When a large proportion of local party volunteers announced they were unwilling to man the polling stations on Election Day, I had more than an inkling that the 2017 Conservative manifesto policy on social care had not landed well.
Everyone would have their last £100,000 of capital protected, but above that a recipient would have to pay for long-term care themselves, albeit through a charge on their property so no one would be forced to move out of their home. It was a brave and bold attempt to address a long-standing issue, but the political consequences were disastrous.
In those parts of the country where house prices had risen spectacularly in the previous 20 years, there was consternation at the possibility that social care costs might diminish inheritances (even though that was what was already happening).
One of my local councillors forwarded an email from a friend of his who expressed his outrage at the suggestion that, at some point, he might have to contribute to the costs of his own social care before he merrily declared how much he had enjoyed a recent luxury cruise. My sympathy for him was limited.
Reforming social care is hard. There are at least two questions which have to be answered, both of them very controversial. First, to what extent should social care be paid for by the recipients or the taxpayer? And second, assuming that the taxpayer will be making a bigger contribution, which taxes should be increased?
A few weeks ago, the government looked close to announcing a plan but the leaked proposals landed badly. Now, there are reports that this plan is under “review”.
Most of the focus has been on how additional public spending will be paid for: an increase in National Insurance contributions. There are many justified criticisms to be made of NICs. Of our two taxes on income, it has a narrower base – it does not tax dividends or rental income or those over the state pension age. It also kicks in at a lower level of income and, because it is assessed on a weekly rather than annual basis, it taxes occasional workers (such as students doing holiday jobs) more heavily.
An NICs increase might also worsen an existing unfairness in the tax system between the employed and self-employed. Employers’ NICs are ultimately borne by employees in lower pay, so a 1 per cent increase in employers’ NICs and employees’ NICs versus a 1 per cent increase in self-employed NICs will result in an even greater distortion in favour of the self-employed. (Of course, the Chancellor could increase self-employed NICs by 2 per cent just as he could extend NICs to those over the state pension age, but such policies come with political risks).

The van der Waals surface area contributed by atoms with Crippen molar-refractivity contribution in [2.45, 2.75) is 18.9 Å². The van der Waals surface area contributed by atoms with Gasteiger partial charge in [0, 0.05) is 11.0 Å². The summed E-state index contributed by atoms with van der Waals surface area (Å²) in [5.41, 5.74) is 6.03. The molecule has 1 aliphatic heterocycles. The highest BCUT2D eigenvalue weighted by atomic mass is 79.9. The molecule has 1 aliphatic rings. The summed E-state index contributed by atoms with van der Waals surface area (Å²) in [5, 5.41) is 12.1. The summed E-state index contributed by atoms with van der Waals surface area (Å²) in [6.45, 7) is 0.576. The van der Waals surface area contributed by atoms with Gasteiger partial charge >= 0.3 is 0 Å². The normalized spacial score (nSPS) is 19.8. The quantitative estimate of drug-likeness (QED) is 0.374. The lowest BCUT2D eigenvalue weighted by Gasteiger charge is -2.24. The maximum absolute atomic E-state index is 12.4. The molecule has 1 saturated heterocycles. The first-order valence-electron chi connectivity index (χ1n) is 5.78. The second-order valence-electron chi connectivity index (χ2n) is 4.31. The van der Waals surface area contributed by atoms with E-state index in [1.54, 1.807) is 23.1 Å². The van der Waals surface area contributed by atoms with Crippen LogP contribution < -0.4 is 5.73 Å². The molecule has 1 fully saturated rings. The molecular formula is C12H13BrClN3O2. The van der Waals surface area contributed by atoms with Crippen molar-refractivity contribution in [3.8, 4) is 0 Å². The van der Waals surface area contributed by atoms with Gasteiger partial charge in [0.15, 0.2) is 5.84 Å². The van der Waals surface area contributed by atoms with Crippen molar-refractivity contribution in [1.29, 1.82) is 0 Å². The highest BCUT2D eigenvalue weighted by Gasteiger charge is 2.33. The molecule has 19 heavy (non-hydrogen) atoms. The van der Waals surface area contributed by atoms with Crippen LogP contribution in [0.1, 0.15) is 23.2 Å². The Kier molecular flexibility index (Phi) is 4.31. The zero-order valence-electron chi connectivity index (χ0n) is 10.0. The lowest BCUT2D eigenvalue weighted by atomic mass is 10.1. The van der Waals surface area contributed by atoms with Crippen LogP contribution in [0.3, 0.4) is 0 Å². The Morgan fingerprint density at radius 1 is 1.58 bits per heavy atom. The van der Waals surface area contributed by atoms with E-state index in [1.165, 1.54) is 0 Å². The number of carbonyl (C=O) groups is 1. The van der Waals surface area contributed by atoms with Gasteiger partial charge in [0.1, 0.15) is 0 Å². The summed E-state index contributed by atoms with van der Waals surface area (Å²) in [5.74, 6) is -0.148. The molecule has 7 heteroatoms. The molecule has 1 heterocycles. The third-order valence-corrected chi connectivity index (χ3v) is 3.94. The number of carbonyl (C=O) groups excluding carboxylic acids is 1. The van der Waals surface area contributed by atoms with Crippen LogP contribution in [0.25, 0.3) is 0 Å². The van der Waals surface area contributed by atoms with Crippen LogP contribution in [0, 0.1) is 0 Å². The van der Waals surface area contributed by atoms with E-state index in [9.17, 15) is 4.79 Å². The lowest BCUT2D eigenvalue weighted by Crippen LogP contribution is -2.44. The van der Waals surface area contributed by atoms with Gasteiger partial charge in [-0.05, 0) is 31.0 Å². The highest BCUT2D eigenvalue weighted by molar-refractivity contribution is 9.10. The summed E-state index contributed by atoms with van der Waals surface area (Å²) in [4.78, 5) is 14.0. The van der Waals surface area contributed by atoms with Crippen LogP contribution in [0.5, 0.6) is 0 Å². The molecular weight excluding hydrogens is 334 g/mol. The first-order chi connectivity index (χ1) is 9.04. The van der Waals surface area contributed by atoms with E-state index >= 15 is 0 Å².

NICs is also, fundamentally, a con. It is not an insurance contribution; it is just another tax. Many members of the public, however, think otherwise and seem relatively relaxed about paying more of it. A cynic might argue that it is difficult to raise revenue and the temptation to exploit the delusions and ignorance of the public is hard to resist.
The charge will be made that NICs is regressive. This can be overstated (it is progressive, just not as progressive as income tax) but, in my view, the bigger problem with the government’s proposals is that the way the money is going to be spent will benefit wealthy pensioners the most – and they should make a contribution.
The challenge here is that there are two conflicting notions of fairness. The likely policy is a cap on how much people have to pay in care costs. The argument for this is that it is unfair that some people might have to pay hundreds of thousands of pounds because they need long-term social care (a “dementia tax”, if you like), whereas others might pay nothing because they end up only receiving healthcare which is free.
This is true, but the consequence is that the biggest beneficiaries of a cap are those with the most to lose. It is great news for my luxury-cruising former constituent but it is inherently regressive – and that is not fair, either.
Another approach is the Theresa May model: not a cap, but a floor that protects a minimum amount of capital so nobody loses everything. But then you are left with the “dementia tax” charge because you fail to pool the risk of needing expensive long-term care.
Is there a way to solve this dilemma? I have long favoured a solution that Peter Lilley is advocating in the House of Lords. The government should offer a voluntary insurance product to those approaching retirement age that is designed to break even. The premium could be in the form of a charge on their home payable at death. Poorer pensioners needn’t bother (they would be protected by the more generous, tax-funded floor) but wealthier pensioners could make a contribution (£16,000 on average, Lilley suggests) to funding the costs of social care without running the risk of losing the great bulk of their assets.
I have sympathy for the government trying to solve the social care challenge. Maybe a bad plan is better than no plan, but I think there is a better, fairer and more affordable solution to this longstanding problem than the one that was very nearly announced in July. The government should think again.